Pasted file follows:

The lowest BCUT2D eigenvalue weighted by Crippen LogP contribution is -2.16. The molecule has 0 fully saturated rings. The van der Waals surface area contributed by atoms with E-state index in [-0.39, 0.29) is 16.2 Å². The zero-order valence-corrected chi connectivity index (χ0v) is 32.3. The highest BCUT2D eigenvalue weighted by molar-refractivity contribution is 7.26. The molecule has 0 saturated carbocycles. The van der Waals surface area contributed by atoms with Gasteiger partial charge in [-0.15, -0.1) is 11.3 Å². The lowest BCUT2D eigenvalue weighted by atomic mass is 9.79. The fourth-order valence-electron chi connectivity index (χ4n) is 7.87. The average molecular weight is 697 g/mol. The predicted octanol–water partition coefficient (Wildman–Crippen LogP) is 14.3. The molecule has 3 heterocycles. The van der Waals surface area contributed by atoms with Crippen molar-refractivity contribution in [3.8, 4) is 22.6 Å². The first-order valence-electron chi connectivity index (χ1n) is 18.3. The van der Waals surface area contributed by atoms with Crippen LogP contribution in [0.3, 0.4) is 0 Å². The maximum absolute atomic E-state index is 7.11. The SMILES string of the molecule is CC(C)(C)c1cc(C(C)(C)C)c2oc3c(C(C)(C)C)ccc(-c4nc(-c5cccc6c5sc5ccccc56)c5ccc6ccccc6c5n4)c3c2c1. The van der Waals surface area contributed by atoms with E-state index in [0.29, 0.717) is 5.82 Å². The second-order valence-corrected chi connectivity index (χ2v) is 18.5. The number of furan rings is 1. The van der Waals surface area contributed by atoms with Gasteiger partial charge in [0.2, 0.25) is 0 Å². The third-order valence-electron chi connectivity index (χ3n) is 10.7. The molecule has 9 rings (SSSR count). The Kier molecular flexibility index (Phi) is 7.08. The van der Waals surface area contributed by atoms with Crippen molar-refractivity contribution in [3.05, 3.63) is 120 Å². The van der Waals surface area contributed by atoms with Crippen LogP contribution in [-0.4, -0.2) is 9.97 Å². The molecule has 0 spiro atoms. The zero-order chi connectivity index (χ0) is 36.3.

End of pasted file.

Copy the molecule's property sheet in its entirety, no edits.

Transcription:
The lowest BCUT2D eigenvalue weighted by Crippen LogP contribution is -2.16. The molecule has 0 fully saturated rings. The van der Waals surface area contributed by atoms with E-state index in [-0.39, 0.29) is 16.2 Å². The zero-order valence-corrected chi connectivity index (χ0v) is 32.3. The highest BCUT2D eigenvalue weighted by molar-refractivity contribution is 7.26. The molecule has 0 saturated carbocycles. The van der Waals surface area contributed by atoms with Gasteiger partial charge in [-0.15, -0.1) is 11.3 Å². The lowest BCUT2D eigenvalue weighted by atomic mass is 9.79. The fourth-order valence-electron chi connectivity index (χ4n) is 7.87. The average molecular weight is 697 g/mol. The predicted octanol–water partition coefficient (Wildman–Crippen LogP) is 14.3. The molecule has 3 heterocycles. The van der Waals surface area contributed by atoms with Crippen molar-refractivity contribution in [3.8, 4) is 22.6 Å². The first-order valence-electron chi connectivity index (χ1n) is 18.3. The van der Waals surface area contributed by atoms with Crippen LogP contribution in [0.3, 0.4) is 0 Å². The maximum absolute atomic E-state index is 7.11. The SMILES string of the molecule is CC(C)(C)c1cc(C(C)(C)C)c2oc3c(C(C)(C)C)ccc(-c4nc(-c5cccc6c5sc5ccccc56)c5ccc6ccccc6c5n4)c3c2c1. The van der Waals surface area contributed by atoms with E-state index in [0.29, 0.717) is 5.82 Å². The second-order valence-corrected chi connectivity index (χ2v) is 18.5. The number of furan rings is 1. The van der Waals surface area contributed by atoms with Gasteiger partial charge in [0.2, 0.25) is 0 Å². The third-order valence-electron chi connectivity index (χ3n) is 10.7. The molecule has 9 rings (SSSR count). The Kier molecular flexibility index (Phi) is 7.08. The van der Waals surface area contributed by atoms with Crippen molar-refractivity contribution in [3.05, 3.63) is 120 Å². The van der Waals surface area contributed by atoms with Crippen LogP contribution in [-0.4, -0.2) is 9.97 Å². The molecule has 0 spiro atoms. The zero-order chi connectivity index (χ0) is 36.3.